☕️ Yard ‘Work’

A Saturday Caesura

It rained in pieces this week. Now the backyard has estuaries and shallow water ports for visiting mallards and blue-winged teals. I find something therapeutic in shedding my day job to slosh around in rubber boots, childlike. Even on grey, damp days I find a particular satisfaction in the labour of hands in dirt, the digging and planting and replanting, the work of the gardener.

I find a sense of place and belonging in knowing the trees and plants growing in my yard. I know exactly where to check for nubby fiddlehead crowns and the first of the lilies to probe for daylight. I train a wild gooseberry bush to grow along the range fence, espalier-style. I say hello to the oldest diamond willow, respectful of its aging bark and cracking limbs. Like many of the fast-growing short-living poplars in our yard, the willow is dying. They all need to be cut down and replaced. I know this, and know this process of growing and dying is the signature of a fallen creation, but I will miss these tree-friends when they go.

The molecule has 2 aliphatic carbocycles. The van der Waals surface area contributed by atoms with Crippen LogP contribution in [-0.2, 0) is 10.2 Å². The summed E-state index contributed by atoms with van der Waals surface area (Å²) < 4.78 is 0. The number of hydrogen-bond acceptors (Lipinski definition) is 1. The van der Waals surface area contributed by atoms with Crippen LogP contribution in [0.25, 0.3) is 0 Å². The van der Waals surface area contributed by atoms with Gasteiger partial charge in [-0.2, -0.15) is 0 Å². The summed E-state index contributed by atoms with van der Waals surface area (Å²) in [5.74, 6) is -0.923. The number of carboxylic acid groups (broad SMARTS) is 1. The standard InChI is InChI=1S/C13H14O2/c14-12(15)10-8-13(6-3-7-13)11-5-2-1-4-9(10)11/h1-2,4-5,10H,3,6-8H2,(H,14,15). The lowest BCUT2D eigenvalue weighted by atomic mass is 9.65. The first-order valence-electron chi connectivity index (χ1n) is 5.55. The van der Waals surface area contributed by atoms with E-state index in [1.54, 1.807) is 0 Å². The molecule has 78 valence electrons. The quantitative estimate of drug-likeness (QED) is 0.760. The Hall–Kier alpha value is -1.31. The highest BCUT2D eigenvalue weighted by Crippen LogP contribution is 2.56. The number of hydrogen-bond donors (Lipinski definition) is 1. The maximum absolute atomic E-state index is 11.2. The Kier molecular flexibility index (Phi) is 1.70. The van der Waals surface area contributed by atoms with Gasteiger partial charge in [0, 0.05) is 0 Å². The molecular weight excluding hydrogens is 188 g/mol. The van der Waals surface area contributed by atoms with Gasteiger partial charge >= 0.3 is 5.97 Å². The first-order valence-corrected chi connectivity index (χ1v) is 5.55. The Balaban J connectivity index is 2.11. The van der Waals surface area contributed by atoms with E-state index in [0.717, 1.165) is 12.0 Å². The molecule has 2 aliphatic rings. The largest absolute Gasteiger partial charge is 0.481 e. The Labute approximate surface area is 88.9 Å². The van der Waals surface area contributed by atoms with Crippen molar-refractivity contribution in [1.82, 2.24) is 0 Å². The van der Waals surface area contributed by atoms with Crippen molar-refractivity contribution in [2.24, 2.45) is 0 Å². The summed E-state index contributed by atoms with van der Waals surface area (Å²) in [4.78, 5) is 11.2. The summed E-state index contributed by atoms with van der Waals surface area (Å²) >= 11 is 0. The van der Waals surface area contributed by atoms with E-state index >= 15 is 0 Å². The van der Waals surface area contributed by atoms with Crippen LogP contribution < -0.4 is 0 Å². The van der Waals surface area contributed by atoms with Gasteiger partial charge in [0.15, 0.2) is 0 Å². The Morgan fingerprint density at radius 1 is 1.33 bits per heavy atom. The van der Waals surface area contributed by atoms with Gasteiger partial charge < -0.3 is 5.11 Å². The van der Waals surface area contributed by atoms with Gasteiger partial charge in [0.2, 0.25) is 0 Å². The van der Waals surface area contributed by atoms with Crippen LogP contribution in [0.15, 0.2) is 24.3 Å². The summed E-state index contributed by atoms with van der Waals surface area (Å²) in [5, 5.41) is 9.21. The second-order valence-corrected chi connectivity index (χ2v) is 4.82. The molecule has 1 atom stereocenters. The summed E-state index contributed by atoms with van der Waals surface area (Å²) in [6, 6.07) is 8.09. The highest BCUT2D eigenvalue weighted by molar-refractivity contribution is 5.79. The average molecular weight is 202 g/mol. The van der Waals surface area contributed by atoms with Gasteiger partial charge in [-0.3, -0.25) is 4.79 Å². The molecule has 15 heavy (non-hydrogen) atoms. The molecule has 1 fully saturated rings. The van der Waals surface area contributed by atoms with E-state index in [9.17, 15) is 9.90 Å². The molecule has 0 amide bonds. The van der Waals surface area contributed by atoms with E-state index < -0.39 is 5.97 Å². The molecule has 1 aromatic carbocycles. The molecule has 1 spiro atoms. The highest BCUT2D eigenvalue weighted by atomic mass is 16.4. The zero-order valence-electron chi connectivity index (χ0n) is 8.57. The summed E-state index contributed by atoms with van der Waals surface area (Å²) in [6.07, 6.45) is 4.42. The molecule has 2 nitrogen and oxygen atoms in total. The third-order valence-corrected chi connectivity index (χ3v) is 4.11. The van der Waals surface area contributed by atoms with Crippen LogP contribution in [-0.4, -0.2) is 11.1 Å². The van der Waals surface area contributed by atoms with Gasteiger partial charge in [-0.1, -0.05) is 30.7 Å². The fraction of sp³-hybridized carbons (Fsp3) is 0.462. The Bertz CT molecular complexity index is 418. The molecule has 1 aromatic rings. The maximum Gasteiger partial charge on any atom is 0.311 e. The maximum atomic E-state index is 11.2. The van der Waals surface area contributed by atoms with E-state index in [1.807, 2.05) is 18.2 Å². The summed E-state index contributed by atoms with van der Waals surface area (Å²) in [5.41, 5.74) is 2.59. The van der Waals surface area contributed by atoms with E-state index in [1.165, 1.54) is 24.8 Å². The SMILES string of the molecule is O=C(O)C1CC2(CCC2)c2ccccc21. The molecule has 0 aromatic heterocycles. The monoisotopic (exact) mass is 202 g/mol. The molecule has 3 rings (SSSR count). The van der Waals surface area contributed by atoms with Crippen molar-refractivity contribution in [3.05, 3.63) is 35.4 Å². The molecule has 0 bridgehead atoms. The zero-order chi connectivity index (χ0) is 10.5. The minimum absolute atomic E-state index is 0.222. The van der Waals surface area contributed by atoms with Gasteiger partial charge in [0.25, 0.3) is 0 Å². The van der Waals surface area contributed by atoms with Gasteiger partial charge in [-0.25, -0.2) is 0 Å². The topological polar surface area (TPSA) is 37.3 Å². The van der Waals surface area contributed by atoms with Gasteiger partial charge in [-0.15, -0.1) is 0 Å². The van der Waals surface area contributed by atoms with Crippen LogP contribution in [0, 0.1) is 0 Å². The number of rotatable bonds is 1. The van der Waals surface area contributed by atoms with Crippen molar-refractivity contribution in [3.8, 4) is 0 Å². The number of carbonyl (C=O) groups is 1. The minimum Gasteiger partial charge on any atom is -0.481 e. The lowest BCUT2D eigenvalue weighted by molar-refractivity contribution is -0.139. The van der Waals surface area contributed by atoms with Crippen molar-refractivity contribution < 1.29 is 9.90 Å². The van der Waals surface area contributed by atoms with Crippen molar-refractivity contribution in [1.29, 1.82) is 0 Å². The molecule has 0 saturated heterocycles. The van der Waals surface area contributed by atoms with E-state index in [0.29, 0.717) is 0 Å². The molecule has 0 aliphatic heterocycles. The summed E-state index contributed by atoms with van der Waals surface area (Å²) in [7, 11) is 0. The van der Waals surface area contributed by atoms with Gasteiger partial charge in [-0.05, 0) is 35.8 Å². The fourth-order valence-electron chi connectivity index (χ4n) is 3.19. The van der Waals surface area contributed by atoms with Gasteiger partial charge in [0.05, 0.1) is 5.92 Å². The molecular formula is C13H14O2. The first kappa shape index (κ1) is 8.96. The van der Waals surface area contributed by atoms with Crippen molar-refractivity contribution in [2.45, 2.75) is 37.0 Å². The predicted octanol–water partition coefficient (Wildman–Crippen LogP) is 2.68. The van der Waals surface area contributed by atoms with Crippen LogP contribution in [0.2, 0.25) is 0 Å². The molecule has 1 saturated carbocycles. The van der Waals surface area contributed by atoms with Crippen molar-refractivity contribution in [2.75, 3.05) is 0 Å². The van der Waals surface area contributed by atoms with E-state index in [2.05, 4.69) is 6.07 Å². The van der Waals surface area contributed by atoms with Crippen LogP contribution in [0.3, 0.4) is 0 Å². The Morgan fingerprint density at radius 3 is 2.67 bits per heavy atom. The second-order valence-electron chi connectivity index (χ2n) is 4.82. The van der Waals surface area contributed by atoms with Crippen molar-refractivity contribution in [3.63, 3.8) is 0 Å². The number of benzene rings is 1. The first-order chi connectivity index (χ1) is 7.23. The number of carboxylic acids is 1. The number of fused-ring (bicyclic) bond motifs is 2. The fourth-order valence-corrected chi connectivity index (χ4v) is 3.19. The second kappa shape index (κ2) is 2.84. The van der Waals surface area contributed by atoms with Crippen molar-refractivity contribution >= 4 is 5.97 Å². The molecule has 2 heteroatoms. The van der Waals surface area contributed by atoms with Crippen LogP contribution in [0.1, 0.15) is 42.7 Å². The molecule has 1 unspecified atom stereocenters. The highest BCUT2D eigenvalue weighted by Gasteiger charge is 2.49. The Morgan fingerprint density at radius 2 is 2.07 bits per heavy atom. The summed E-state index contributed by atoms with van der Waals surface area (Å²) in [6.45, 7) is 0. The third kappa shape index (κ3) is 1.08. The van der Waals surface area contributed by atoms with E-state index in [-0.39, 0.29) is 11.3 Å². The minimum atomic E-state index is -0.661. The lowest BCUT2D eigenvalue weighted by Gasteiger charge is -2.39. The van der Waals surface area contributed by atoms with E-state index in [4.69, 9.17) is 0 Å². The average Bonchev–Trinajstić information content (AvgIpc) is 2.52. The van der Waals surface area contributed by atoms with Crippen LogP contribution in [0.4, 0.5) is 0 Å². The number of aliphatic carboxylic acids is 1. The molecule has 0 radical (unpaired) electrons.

I dig up, relocate the lilies and a clump of sedum. I’ll eventually do the same with columbine, Jacob’s ladder, ligularia, hosta, lily-of-the-valley. The soil is heavy, saturated with downpours and drizzles; it drips raw earthy odours. Earthworms wriggle in the wake of the shovel. I cradle the plants in my hands, ease them into their new bed, and pray they thrive here.

I need them to live.

I spread compost, rebuild a small rock wall, clean my shovel, put the wheelbarrow away. It rains, again.

There is goodness in this work. It cultivates and nourishes contentment.

Some recent observations…

– lightning in the winter seems rather incongruent for some reason, but I can now vouch for its existence.

– seeing a mama moose kneeling on her front legs to lick a chunk of salty ice is quite hilarious. Gave a whole new meaning to “bums up.”

– having your car washed by moose tongues (mama and her twins) is quite… gross? unique? weird? Still processing that one.

– when the snow is up to a moose’s belly, snowshoes may be a better choice than cross-country skis. I love skiing, but that outing gave a new perspective on the concept of “breaking trail.”

– vegetables taste better than chocolates

– I never get as much done during Christmas break as I plan. I’ve learned to be okay with that.

– differences in age and stages of life are not impediments to rich times of sharing-laughing-rejoicing-crying with other women. So grateful for the young women in my life. And the older ones, too.

contentment is a profound and beautiful word